In customer service, metrics are one of the most important tools you can use to measure productivity, customer service satisfaction, and workflow. If your customer service department includes a field service team, you may find it difficult to keep accurate metrics that help you improve productivity; with a team that’s dispatched all day long, you have a more limited supervisory capacity. To help you keep better track of your field team so that you can set and manage accurate metrics, you need to address three basic challenges in field service.

Read on, and we’ll explain these challenges and give you tips on how to address them.

Field service challenge #1: Not having a clear picture of what’s happening in the field

Traditionally, field service dispatch units assign jobs for the day ahead and aren’t able to adapt quickly when changes come up. If dispatch centers aren’t tracking changes in real time, they are unable to fill in schedule changes, and valuable time is lost. One study found that an estimated 5 – 10 percent of jobs are cancelled a day, and 20 – 30 percent of all jobs run shorter or longer than expected.

Solution: Keep track of your field team in real time

To solve the challenge of scheduling and losing valuable time in-between calls, you need to invest in technology and adopt practices that allow your dispatch team to have real-time awareness of where your field service technicians are at all times. Does your dispatch team keep close tabs on your field service team with mobile phone communication and GPS? Are you able to make schedule changes as they occur? Keeping close contact with your field service team and using software that helps you monitor and make schedule changes in real time is a solution that will help your dispatch team close scheduling gaps and keep your force productive throughout the day, responding dynamically to customer issues as they occur.

Field service challenge #2: Overbooking versus under-booking calls

A second common challenge companies face is lost time and missed opportunities to schedule more calls in the field. This occurs when companies build in scheduling gaps in case any urgent jobs arise that need to be addressed immediately. However, companies are not taking into account the amount of cancellations that typically occur each day, so technicians will be under-booked instead of over-booked.

Solution: Keep close metrics on urgent jobs and cancellations

Of the field metrics you track, are your urgent calls and cancellations counted? Statistically, companies will receive more cancellations than urgent calls, so you can generally overbook without causing problems. To find your optimal scheduling amount, start keeping track of your urgent calls and number of cancellations. Once you have a clear pattern identified, create schedules for your team that allow for some overlap. Most likely, the cancellations will keep your technicians from having actual overbookings throughout the day, and you’ll be able to keep the schedule full with little downtime.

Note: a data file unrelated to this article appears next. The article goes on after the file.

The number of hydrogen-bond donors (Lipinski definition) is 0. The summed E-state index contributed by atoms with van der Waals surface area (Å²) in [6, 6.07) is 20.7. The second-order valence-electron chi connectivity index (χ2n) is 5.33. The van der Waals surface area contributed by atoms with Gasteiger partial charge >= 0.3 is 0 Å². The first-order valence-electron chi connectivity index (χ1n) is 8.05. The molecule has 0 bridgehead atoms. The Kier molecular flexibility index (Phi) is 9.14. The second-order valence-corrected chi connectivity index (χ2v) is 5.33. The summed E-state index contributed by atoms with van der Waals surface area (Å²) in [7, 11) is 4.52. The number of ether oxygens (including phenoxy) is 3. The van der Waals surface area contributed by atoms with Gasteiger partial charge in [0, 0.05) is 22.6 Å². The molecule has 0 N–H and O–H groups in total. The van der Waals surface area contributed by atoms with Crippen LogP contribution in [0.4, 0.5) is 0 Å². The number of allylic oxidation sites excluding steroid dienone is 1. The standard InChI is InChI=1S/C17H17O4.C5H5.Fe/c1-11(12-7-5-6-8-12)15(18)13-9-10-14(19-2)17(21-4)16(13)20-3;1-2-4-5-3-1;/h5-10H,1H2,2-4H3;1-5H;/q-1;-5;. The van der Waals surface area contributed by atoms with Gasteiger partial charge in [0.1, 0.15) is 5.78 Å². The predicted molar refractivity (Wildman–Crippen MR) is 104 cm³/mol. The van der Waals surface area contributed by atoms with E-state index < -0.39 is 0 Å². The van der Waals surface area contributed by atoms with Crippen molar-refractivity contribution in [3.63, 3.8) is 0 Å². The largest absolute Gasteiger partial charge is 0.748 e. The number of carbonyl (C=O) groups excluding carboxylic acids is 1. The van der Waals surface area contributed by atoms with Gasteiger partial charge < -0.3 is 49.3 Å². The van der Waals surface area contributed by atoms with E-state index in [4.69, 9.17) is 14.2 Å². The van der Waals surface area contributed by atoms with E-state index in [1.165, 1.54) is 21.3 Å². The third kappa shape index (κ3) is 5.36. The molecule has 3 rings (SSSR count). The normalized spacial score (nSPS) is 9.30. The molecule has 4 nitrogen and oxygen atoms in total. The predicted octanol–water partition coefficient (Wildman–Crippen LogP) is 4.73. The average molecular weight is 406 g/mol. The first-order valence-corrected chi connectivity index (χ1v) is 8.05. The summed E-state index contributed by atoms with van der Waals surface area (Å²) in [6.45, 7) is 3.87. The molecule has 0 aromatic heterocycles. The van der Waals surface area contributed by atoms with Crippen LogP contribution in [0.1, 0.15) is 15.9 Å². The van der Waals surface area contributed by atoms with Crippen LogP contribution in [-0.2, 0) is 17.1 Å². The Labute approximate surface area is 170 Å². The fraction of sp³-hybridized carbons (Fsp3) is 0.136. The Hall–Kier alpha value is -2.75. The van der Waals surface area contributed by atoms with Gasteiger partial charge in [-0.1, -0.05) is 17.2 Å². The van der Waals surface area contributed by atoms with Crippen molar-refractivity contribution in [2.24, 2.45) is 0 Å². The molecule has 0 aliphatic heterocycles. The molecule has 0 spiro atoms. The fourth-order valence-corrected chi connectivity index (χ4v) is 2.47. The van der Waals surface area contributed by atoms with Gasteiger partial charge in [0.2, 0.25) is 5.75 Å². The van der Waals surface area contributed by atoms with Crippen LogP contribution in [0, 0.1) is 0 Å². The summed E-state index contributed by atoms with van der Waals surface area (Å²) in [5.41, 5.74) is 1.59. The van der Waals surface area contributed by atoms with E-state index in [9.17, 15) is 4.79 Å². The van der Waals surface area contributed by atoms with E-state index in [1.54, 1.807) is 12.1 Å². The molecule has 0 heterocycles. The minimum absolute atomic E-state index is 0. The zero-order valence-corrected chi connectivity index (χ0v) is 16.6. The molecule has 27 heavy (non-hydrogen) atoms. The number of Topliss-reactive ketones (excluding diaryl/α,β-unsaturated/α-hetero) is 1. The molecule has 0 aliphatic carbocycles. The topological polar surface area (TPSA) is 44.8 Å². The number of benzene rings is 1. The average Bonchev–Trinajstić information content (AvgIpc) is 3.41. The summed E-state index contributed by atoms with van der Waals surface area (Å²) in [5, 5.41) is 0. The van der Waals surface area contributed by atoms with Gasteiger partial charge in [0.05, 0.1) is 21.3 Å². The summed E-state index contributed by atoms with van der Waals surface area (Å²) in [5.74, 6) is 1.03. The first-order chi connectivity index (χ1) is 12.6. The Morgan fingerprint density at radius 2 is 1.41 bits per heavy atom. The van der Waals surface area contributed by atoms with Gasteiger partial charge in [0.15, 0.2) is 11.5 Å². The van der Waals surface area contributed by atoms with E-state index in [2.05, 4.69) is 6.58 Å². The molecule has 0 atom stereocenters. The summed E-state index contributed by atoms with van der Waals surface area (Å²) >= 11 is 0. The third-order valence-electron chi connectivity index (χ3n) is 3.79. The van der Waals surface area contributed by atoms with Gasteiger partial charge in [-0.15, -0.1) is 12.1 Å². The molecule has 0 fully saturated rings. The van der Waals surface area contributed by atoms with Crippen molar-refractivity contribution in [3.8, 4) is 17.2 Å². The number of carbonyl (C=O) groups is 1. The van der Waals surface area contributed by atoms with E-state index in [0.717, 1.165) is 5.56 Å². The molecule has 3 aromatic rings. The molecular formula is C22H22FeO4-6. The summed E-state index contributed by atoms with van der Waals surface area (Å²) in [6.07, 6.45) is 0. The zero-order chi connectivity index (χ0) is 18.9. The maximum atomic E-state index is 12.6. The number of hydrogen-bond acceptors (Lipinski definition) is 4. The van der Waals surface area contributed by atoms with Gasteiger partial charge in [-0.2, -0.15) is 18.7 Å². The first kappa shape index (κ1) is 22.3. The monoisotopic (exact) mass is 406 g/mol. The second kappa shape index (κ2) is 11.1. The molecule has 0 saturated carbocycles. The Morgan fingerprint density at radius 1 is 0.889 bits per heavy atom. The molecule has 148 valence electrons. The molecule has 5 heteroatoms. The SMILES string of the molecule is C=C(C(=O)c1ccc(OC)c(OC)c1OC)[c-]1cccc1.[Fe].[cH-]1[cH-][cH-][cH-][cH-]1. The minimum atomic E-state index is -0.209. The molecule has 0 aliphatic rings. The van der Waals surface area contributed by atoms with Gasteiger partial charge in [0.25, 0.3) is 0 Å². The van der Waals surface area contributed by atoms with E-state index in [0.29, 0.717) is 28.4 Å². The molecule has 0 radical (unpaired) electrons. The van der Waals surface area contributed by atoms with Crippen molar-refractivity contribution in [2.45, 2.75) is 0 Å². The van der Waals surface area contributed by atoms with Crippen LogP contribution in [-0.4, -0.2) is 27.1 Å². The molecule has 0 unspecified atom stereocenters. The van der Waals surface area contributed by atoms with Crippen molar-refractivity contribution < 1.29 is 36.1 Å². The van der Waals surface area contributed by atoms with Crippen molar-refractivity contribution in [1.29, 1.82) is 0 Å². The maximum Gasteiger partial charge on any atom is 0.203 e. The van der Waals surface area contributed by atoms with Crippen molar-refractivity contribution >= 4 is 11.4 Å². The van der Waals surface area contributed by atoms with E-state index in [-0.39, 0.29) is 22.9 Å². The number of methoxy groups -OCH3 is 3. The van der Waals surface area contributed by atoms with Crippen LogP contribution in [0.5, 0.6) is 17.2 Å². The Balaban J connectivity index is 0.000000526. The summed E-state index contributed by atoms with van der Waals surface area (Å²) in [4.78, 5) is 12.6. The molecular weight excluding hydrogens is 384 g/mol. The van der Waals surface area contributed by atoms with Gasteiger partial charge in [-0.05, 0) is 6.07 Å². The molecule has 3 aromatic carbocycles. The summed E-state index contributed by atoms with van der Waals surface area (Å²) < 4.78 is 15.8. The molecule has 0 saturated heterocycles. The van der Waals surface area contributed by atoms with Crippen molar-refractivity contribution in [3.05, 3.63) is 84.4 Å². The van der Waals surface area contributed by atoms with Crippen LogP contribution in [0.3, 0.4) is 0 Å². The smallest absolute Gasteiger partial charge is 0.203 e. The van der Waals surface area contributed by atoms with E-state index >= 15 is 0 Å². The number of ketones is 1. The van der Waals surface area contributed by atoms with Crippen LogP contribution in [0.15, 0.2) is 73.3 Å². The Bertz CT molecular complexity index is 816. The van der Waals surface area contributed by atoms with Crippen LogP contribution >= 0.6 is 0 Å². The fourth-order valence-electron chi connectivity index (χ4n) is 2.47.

Field service challenge #3: Forecasting that doesn’t take into account the full business picture

Field service forecasting shortfalls happen when managers schedule solely based on traditional factors, such as weather or power outages. In reality, marketing and sales promotions, and things such as community events, can have more of an impact on forecasting than seasons and weather. When companies don’t take into account the full business picture – such as what is going on in departments other than customer service – they can drastically miss their forecasting targets.

Solution: Look at broader cyclical patterns when forecasting

When developing your forecasting model, your sales team should be talking to every department in your company (especially sales and marketing), and studying local patterns. Are there major sporting events? Is school starting? Look at holidays, regional events, and even national events (such as the SuperBowl if you’re in electronics) to help you plan accordingly with forecasting. When you plan smarter with your forecasting, you’ll reduce the cost of overtime and contractors, and you’ll keep your trucks stocked accordingly and have extra equipment on-hand during peak times.

Improve customer service in the field by marrying technology and management

Even though your field service team is not close by, where it’s easier to keep close metrics, you can improve inefficiencies and ensure that your customers aren’t left waiting. Invest in field service technology that allows you to dynamically make changes throughout the day. Tighten up lost time by adjusting the metrics you keep, and finally, make sure that your forecasting takes a broad view so that you can account for local patterns that affect demand.